Survey suggests Canadians still value mutual funds

By Steven Lamb | January 23, 2004 | Last updated on January 23, 2004
2 min read

(January 23, 2004) Canadian investors continue to see the value of mutual funds, despite bad press from south of the border, according to a poll conducted for the Investment Funds Institute of Canada (IFIC).

Among households with incomes of $60,000 or more, the survey found 62% of respondents were likely to buy an equity-based mutual fund within the next five years. The study also showed that 49% of Canadian adults currently hold mutual funds.

“The reality is most people don’t have the time or confidence to choose individual stocks and bonds,” says IFIC president Tom Hockin. “Even when people do have time, they want to spend it on other more enjoyable past-times than reading annual reports or even business newspapers. Mutual funds give them the long-term benefits of the stock market without the headaches.”

The list of reasons cited for preferring mutual funds should be familiar to any financial advisor: funds are professionally managed, diversified, allow small amounts to be invested and the money is not locked in.

“Mutual funds provide people with a reliable, convenient and proven way to benefit from the growth in securities markets,” says Hockin. “Everyone can be a company shareholder and enjoy the returns.”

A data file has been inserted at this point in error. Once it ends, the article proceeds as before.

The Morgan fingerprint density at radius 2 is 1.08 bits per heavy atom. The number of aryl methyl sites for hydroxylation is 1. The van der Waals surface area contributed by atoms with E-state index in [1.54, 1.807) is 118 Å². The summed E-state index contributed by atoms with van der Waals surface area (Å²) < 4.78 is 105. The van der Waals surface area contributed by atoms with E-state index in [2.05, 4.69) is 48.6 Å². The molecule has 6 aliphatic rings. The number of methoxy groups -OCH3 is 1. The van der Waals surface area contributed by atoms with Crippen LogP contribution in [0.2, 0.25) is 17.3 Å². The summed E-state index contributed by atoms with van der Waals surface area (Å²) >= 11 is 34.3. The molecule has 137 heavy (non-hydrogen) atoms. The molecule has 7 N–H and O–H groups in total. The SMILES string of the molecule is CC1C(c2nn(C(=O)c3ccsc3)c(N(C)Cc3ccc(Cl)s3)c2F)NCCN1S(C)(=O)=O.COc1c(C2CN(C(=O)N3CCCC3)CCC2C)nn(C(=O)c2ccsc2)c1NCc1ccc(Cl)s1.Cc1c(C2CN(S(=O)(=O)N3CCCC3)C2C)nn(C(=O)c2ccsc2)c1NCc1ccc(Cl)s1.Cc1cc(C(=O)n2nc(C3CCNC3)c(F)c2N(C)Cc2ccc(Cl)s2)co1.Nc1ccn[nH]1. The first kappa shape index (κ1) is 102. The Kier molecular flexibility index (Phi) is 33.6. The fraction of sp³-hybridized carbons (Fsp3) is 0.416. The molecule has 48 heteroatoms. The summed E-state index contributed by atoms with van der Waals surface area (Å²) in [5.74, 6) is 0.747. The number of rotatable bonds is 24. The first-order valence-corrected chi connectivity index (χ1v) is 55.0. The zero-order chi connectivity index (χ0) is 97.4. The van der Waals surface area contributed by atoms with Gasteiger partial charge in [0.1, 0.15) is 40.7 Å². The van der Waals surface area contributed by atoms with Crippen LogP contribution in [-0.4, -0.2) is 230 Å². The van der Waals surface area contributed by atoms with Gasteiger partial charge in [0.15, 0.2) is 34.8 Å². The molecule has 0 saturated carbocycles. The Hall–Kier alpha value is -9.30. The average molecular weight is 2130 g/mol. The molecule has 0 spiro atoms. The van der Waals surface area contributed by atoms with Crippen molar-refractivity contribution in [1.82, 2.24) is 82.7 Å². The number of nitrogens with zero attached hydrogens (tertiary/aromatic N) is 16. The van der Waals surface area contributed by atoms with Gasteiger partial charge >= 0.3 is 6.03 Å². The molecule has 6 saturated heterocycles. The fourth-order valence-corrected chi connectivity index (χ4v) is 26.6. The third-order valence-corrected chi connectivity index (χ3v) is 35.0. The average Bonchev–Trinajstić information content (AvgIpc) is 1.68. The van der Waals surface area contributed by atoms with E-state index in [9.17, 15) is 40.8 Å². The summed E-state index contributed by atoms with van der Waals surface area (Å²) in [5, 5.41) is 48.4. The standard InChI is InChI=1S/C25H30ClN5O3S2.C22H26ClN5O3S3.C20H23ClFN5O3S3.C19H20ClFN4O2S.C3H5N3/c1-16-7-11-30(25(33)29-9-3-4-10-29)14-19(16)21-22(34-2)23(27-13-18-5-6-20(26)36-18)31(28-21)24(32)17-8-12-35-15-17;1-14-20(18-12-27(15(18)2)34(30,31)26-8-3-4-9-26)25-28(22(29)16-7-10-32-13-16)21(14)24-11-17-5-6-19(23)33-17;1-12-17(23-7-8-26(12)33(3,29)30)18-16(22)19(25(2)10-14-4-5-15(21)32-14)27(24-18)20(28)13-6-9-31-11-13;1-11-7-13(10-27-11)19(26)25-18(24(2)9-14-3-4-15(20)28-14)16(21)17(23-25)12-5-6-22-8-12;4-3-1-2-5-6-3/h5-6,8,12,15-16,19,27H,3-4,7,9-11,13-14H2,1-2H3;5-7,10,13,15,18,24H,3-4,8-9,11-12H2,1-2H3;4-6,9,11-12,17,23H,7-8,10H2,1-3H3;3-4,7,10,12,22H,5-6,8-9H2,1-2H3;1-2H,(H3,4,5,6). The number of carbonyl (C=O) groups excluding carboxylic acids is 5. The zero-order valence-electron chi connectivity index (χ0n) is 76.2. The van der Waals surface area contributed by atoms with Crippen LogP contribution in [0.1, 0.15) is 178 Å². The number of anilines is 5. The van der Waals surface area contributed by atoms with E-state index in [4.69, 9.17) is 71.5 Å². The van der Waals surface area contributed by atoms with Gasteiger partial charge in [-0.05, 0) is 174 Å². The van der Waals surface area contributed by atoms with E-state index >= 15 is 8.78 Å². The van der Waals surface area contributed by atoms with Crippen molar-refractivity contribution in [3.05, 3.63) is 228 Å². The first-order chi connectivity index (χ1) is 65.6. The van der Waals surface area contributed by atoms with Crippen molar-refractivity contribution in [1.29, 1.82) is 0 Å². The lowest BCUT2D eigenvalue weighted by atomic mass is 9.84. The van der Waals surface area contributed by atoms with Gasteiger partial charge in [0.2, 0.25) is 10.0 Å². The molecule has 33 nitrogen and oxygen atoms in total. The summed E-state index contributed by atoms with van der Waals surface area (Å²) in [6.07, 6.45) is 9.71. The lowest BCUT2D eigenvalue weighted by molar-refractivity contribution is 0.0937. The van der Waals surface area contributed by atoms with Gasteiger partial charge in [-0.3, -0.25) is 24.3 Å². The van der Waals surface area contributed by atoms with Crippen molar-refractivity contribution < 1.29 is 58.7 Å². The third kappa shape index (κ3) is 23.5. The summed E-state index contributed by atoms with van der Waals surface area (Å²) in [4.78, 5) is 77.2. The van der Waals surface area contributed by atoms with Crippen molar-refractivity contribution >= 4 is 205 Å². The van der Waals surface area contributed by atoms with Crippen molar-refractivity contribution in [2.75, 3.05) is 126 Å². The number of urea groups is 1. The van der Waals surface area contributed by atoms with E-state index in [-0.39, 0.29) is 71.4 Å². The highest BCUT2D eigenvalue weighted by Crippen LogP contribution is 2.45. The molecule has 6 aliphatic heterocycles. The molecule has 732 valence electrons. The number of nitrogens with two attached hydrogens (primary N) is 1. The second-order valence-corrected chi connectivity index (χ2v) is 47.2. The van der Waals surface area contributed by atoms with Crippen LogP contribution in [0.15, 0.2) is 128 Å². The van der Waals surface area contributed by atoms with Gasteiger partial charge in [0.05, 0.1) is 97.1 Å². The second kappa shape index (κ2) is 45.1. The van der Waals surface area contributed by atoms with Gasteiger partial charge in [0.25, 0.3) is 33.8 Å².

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  • Hockin defends the nominally higher fees charged in Canada, compared to the U.S. fund industry, saying the increased foreign content in Canadian funds is one of the driving factors. U.S. funds can afford to invest domestically, given the importance of their equity markets, but Canadian funds face additional costs when they invest in the U.S.

    Hockin also cites the GST, the fractured regulatory environment and the requirement for printed materials in both English and French as additional cost burdens.

    Meanwhile, a report entitled RRSPs: Are Canadians saving enough? released by CIBC World Markets today said Canadians are shedding their aversion to risk, citing a $2.3 billion net inflow to mutual funds over the past six months.

    Benjamin Tal, an economist at CIBC World Markets, says Canadians are sitting on $40 billion in cash since fleeing equities during the bear market. He points out that despite being urged to contribute to RRSPs throughout the year, Canadians still have a tendency to wait until February to make a lump sum contribution.

    “If recent activity is any indication, a significant portion of new RRSP contributions in the first two months of 2004 will go into mutual funds,” Tal says in his report.

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    Steven Lamb